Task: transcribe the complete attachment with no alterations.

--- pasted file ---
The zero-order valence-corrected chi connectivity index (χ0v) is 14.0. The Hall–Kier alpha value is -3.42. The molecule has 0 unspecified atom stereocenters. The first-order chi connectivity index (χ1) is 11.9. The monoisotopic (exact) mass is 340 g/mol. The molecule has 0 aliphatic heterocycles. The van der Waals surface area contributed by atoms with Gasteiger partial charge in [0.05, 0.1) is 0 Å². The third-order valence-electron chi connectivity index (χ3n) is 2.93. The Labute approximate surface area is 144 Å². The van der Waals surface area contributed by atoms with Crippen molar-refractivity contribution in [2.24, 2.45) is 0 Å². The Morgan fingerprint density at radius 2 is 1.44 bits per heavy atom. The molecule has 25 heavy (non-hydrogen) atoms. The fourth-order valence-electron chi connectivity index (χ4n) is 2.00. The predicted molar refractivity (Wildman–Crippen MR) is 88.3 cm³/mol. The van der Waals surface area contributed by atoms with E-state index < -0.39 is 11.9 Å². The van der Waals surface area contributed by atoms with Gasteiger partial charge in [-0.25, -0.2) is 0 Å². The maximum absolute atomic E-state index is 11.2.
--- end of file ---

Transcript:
The zero-order valence-corrected chi connectivity index (χ0v) is 14.0. The Hall–Kier alpha value is -3.42. The molecule has 0 unspecified atom stereocenters. The first-order chi connectivity index (χ1) is 11.9. The monoisotopic (exact) mass is 340 g/mol. The molecule has 0 aliphatic heterocycles. The van der Waals surface area contributed by atoms with Gasteiger partial charge in [0.05, 0.1) is 0 Å². The third-order valence-electron chi connectivity index (χ3n) is 2.93. The Labute approximate surface area is 144 Å². The van der Waals surface area contributed by atoms with Crippen molar-refractivity contribution in [2.24, 2.45) is 0 Å². The Morgan fingerprint density at radius 2 is 1.44 bits per heavy atom. The molecule has 25 heavy (non-hydrogen) atoms. The fourth-order valence-electron chi connectivity index (χ4n) is 2.00. The predicted molar refractivity (Wildman–Crippen MR) is 88.3 cm³/mol. The van der Waals surface area contributed by atoms with E-state index < -0.39 is 11.9 Å². The van der Waals surface area contributed by atoms with Gasteiger partial charge in [-0.25, -0.2) is 0 Å². The maximum absolute atomic E-state index is 11.2.